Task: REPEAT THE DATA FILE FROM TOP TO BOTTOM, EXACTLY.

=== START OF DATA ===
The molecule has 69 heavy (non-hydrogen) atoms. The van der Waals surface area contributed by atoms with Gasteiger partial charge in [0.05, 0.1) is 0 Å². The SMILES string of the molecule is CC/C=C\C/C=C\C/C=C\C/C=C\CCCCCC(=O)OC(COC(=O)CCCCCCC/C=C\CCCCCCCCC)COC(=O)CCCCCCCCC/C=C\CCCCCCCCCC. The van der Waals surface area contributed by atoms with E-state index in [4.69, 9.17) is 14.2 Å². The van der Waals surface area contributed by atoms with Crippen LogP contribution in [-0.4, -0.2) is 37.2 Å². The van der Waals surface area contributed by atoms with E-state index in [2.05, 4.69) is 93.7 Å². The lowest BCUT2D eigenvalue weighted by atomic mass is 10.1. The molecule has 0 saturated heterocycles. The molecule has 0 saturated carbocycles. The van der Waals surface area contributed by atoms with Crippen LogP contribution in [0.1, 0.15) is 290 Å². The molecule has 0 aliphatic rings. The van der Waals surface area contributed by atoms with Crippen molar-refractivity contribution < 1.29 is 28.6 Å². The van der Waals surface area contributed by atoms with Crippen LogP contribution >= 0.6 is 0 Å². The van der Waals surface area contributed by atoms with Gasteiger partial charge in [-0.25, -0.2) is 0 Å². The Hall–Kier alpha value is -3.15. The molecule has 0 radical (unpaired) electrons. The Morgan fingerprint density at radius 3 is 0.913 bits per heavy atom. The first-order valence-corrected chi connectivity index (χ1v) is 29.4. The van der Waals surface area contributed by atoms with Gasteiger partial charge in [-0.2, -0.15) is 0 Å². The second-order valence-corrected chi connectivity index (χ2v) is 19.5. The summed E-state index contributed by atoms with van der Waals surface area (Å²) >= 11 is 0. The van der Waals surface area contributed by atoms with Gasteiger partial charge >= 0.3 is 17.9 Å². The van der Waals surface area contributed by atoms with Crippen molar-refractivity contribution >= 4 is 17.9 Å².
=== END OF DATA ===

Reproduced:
The molecule has 69 heavy (non-hydrogen) atoms. The van der Waals surface area contributed by atoms with Gasteiger partial charge in [0.05, 0.1) is 0 Å². The SMILES string of the molecule is CC/C=C\C/C=C\C/C=C\C/C=C\CCCCCC(=O)OC(COC(=O)CCCCCCC/C=C\CCCCCCCCC)COC(=O)CCCCCCCCC/C=C\CCCCCCCCCC. The van der Waals surface area contributed by atoms with E-state index in [4.69, 9.17) is 14.2 Å². The van der Waals surface area contributed by atoms with Crippen LogP contribution in [-0.4, -0.2) is 37.2 Å². The van der Waals surface area contributed by atoms with E-state index in [2.05, 4.69) is 93.7 Å². The lowest BCUT2D eigenvalue weighted by atomic mass is 10.1. The molecule has 0 saturated heterocycles. The molecule has 0 saturated carbocycles. The van der Waals surface area contributed by atoms with Crippen LogP contribution in [0.1, 0.15) is 290 Å². The molecule has 0 aliphatic rings. The van der Waals surface area contributed by atoms with Crippen molar-refractivity contribution < 1.29 is 28.6 Å². The van der Waals surface area contributed by atoms with Crippen LogP contribution >= 0.6 is 0 Å². The van der Waals surface area contributed by atoms with Gasteiger partial charge in [-0.25, -0.2) is 0 Å². The Hall–Kier alpha value is -3.15. The molecule has 0 radical (unpaired) electrons. The Morgan fingerprint density at radius 3 is 0.913 bits per heavy atom. The first-order valence-corrected chi connectivity index (χ1v) is 29.4. The van der Waals surface area contributed by atoms with Gasteiger partial charge in [-0.2, -0.15) is 0 Å². The second-order valence-corrected chi connectivity index (χ2v) is 19.5. The summed E-state index contributed by atoms with van der Waals surface area (Å²) >= 11 is 0. The van der Waals surface area contributed by atoms with Gasteiger partial charge >= 0.3 is 17.9 Å². The van der Waals surface area contributed by atoms with Crippen molar-refractivity contribution >= 4 is 17.9 Å².